Jmx4Perl provides an alternate way of accessing Java JEE Server management interfaces that are based on JMX (Java Management Extensions). It is an agent-based approach where a small Web application deployed on the application server provides HTTP/JSON-based access to JMX MBeans registered within the application server. It is set up from a handful of Perl modules, which can be integrated seamlessly in your own programs. It also includes a Nagios plugin, check_jmx4perl, a jmx4perl command line tool for remote JMX queries and operations, and a readline-based JMX shell j4psh, with context sensitive command completion and syntax highlighting.
DooPHP is a very fast PHP framework. It enables developers at all levels to rapidly develop robust Web 2.0 applications. It is quite feature rich. DooPHP supports some common stuff found in a Web framework, such as an MVC-base structure, RESTful APIS, a REST client, URI routing, database ORM tools, a model generator, HTTP Digest Authentication, a flexbible compiling template engine, logging and profiling tools, and more.
VRaptor3 is a fully-fledged Java Web framework focused on fast development and maintainable code. It intends to make RESTful application development easy. A resource corresponds to a business logic annotated with its path and HTTP method. It runs inside DI Containers (Spring or Pico out of the box) and, therefore, enables full integration with them. Also, using Hibernate is easier: its session is automatically injected by VRaptor, so you just have to use it. VRaptor3 is refactor-friendly, especially in its redirecting configuration. It is also nicely extensible.
Osgish is a command line shell for OSGi. It is based on the Readline Library, Jmx4Perl, as the OSGi backend, and Aries JMX as the OSGi Management layer. It is different than other OSGi shells, as it is implemented in pure Perl and provides unique features like wildcard support, context-sensitive command line completion, syntax highlighting, bulk lifecycle operations, advanced query facilities, and remoting via HTTP. It uses jmx4perl and Aries JMX OSGi bundles for accessing the OSGi container remotely.
The UniversalContainer class is an attempt to provide a class which can act in a manner similar to the untyped variables, arrays, and hash-maps found in popular scripting languages such as Perl and PHP. The result is a class that can hold a wide variety of data and meta-data in a very flexible structure. UniversalContainers can hold integers, doubles, booleans, single characters, strings, and wide character strings. UniversalContainers may also be used as associative maps between strings and other UniversalContainers, or as arrays of UniversalContainers. Routines for database access and REST programming are included, including a JSON serialization engine.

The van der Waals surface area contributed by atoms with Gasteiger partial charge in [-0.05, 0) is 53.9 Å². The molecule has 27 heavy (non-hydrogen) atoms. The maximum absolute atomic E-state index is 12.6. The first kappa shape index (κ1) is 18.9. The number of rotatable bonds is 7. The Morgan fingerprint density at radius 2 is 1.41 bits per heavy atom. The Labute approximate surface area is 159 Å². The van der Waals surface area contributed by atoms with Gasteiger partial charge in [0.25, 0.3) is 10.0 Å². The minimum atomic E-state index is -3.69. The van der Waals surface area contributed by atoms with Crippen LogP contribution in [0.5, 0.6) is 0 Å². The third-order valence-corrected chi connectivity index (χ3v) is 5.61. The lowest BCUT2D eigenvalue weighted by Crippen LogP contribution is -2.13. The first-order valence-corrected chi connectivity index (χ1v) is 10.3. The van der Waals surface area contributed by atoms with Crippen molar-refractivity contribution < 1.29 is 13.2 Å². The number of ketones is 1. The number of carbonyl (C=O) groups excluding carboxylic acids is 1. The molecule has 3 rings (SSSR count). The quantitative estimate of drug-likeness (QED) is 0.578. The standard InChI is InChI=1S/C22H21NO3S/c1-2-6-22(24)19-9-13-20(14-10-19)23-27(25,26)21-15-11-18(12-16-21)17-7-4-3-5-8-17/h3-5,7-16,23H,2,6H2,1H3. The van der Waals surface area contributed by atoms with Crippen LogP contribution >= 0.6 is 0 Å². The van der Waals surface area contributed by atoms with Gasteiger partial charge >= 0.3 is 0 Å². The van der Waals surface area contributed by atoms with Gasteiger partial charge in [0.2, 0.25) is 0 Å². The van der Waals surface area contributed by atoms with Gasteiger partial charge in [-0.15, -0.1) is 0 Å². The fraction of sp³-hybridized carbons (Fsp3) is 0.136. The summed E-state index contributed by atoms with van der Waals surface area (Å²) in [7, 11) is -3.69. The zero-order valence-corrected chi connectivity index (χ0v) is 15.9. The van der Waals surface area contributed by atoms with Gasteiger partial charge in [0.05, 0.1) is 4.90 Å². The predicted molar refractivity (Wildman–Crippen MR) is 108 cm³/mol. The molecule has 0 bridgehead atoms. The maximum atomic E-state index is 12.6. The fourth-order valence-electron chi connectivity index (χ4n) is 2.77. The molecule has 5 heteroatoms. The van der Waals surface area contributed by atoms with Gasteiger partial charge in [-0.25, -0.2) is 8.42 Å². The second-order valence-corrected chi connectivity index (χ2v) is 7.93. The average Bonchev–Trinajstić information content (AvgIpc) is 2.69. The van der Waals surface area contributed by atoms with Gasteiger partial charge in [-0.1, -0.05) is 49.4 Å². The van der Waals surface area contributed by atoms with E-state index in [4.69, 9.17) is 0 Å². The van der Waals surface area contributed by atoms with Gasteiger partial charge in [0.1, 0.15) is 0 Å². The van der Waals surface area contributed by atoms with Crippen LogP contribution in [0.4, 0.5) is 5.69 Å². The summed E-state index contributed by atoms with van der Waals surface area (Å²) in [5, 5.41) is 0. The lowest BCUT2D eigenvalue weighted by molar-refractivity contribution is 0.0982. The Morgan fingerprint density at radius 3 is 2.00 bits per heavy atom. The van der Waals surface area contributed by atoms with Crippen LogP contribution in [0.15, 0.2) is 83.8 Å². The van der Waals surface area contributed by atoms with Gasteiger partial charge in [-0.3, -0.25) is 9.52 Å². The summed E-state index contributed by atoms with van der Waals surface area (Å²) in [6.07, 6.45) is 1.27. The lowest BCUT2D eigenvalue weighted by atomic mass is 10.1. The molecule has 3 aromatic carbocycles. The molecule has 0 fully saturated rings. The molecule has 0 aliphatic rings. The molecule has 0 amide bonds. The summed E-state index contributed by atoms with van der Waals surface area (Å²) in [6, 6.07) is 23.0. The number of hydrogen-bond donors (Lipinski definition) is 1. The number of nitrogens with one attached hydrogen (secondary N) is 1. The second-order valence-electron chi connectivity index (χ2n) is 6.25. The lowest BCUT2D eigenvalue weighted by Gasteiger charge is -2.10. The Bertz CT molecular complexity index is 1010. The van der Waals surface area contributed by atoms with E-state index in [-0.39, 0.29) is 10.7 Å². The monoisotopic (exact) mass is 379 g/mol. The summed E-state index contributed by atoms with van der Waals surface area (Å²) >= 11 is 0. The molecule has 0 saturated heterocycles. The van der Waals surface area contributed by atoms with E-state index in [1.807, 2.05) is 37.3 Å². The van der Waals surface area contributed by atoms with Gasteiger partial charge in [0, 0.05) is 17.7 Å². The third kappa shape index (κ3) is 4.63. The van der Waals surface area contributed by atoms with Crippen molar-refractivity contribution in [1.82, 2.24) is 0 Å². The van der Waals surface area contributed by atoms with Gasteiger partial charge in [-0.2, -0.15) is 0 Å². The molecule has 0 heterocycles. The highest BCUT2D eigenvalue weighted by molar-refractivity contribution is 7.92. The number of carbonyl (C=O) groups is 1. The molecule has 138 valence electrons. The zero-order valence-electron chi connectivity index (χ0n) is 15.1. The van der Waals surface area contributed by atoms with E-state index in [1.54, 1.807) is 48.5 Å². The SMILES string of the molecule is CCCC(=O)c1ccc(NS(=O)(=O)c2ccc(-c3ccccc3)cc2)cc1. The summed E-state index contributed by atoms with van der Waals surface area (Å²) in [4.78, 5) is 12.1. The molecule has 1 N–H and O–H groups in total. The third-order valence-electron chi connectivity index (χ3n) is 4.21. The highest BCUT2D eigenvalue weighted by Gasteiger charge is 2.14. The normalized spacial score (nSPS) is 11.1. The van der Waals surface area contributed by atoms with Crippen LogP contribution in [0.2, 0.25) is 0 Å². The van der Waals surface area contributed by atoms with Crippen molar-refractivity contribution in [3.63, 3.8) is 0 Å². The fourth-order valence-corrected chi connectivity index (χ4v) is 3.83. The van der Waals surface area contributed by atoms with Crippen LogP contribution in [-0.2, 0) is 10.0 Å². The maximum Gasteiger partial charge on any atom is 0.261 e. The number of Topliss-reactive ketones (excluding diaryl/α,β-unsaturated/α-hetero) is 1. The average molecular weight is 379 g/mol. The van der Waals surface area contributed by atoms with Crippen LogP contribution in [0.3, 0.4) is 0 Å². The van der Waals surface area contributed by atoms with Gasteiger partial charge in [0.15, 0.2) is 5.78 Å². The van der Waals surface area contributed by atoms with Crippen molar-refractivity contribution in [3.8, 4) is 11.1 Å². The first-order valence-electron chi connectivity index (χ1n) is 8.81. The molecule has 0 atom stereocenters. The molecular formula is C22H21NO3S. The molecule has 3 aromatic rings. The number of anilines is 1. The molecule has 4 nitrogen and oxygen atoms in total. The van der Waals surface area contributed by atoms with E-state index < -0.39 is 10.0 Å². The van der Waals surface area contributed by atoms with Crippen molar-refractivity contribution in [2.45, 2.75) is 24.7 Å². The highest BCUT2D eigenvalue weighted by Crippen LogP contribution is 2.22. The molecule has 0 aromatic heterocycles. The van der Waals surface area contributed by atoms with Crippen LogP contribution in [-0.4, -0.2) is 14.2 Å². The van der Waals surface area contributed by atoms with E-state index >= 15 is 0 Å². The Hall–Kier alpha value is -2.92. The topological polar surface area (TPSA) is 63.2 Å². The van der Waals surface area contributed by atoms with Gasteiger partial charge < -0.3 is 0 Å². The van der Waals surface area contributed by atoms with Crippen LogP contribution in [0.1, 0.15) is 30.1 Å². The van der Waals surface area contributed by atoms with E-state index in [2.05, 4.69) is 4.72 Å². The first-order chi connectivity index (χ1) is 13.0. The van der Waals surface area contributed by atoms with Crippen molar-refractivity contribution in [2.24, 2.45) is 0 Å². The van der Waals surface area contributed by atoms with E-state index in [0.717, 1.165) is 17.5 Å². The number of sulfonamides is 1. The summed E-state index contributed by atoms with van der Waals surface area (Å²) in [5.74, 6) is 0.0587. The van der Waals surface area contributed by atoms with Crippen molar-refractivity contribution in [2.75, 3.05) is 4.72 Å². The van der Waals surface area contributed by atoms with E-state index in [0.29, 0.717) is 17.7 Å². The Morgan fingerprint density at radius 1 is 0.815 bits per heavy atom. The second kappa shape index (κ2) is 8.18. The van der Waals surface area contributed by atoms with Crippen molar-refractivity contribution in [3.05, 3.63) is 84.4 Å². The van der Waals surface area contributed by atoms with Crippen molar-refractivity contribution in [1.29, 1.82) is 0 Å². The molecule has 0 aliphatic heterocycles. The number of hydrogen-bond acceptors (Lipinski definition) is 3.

Google Custom Search is a class that performs searches against a Google Custom Search engine, processing the response (search results and/or spelling suggestions) into properties of the object. It uses either cURL or the HTTP stream wrapper, depending on what is available on the server. The user can also specify the character encoding for the search query. Results are also made available in that encoding.
WSF Staff is Web Service Framework for C++, AJAX, and J2ME that is based on Apache Axis2/C. WSF Staff wraps Apache Axis2/C code into C++, and also provides many additional features: a stateful Web services implementation in C++ with instance support, a synchronous and asynchronous client implementation in C++, AJAX, and J2ME, a service-component architecture implementation, support for RESTful Web services and clients, WSDL support with xsd import and export, J2ME client support (based on ksoap), a flexible and extensible code generator to generate any sort of Web service related source code (not only in C++), security support (users, groups, sessions, ACLs, etc.), and a Web application toolkit (webapp) with widget support.
Huxley is a set of classes that makes it trivial to produce legitimate output for queries made by the prevailing standard of REST queries. Instead of writing a network API with many methods, being run over RPC, you instead write only a couple of methods that are accessed by HTTP GET requests. You then return the results (in either XML, JSON, or text) for processing. XML and JSON are chosen because of the ease by which they can be parsed by most languages. In this way, you open up the scope of your network services to many more people than would otherwise have access to it.